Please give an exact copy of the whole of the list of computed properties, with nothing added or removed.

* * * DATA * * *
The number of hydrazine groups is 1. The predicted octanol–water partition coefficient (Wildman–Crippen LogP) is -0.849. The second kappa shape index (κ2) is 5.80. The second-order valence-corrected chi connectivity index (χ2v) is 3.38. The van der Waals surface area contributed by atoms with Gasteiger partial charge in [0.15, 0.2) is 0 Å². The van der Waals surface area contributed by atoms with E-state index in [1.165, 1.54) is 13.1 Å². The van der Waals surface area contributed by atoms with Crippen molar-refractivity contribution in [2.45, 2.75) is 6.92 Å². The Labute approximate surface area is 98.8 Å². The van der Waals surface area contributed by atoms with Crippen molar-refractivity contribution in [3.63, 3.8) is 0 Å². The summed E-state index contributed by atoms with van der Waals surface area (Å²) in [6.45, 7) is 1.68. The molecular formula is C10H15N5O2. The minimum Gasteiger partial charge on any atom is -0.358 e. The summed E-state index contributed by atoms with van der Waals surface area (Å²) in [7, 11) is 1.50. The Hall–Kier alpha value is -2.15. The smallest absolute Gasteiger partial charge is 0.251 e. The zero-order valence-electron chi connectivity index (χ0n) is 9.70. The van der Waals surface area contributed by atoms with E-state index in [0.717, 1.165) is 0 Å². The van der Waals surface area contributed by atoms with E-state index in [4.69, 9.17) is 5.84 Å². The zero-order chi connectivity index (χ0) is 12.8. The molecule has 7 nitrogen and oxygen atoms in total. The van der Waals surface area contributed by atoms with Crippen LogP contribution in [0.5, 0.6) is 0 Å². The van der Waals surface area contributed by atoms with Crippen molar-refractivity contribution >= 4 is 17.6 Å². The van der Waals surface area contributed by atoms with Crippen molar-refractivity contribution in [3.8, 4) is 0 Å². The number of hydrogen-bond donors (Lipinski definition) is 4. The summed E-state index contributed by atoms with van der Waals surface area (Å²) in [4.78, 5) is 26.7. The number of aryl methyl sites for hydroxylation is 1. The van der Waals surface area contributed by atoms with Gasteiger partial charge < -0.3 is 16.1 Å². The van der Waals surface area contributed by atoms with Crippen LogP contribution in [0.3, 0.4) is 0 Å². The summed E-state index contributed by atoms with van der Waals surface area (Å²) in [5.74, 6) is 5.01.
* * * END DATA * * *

The number of hydrazine groups is 1. The predicted octanol–water partition coefficient (Wildman–Crippen LogP) is -0.849. The second kappa shape index (κ2) is 5.80. The second-order valence-corrected chi connectivity index (χ2v) is 3.38. The van der Waals surface area contributed by atoms with Gasteiger partial charge in [0.15, 0.2) is 0 Å². The van der Waals surface area contributed by atoms with E-state index in [1.165, 1.54) is 13.1 Å². The van der Waals surface area contributed by atoms with Crippen molar-refractivity contribution in [2.45, 2.75) is 6.92 Å². The Labute approximate surface area is 98.8 Å². The van der Waals surface area contributed by atoms with Crippen molar-refractivity contribution in [3.63, 3.8) is 0 Å². The summed E-state index contributed by atoms with van der Waals surface area (Å²) in [6.45, 7) is 1.68. The molecular formula is C10H15N5O2. The minimum Gasteiger partial charge on any atom is -0.358 e. The summed E-state index contributed by atoms with van der Waals surface area (Å²) in [7, 11) is 1.50. The Hall–Kier alpha value is -2.15. The smallest absolute Gasteiger partial charge is 0.251 e. The zero-order valence-electron chi connectivity index (χ0n) is 9.70. The van der Waals surface area contributed by atoms with E-state index in [0.717, 1.165) is 0 Å². The van der Waals surface area contributed by atoms with E-state index in [4.69, 9.17) is 5.84 Å². The zero-order chi connectivity index (χ0) is 12.8. The molecule has 7 nitrogen and oxygen atoms in total. The van der Waals surface area contributed by atoms with Crippen LogP contribution in [0.5, 0.6) is 0 Å². The van der Waals surface area contributed by atoms with Crippen molar-refractivity contribution >= 4 is 17.6 Å². The van der Waals surface area contributed by atoms with Crippen molar-refractivity contribution in [3.8, 4) is 0 Å². The number of hydrogen-bond donors (Lipinski definition) is 4. The summed E-state index contributed by atoms with van der Waals surface area (Å²) in [4.78, 5) is 26.7. The number of aryl methyl sites for hydroxylation is 1. The van der Waals surface area contributed by atoms with Gasteiger partial charge < -0.3 is 16.1 Å². The van der Waals surface area contributed by atoms with Crippen LogP contribution in [0.3, 0.4) is 0 Å². The summed E-state index contributed by atoms with van der Waals surface area (Å²) in [5.74, 6) is 5.01.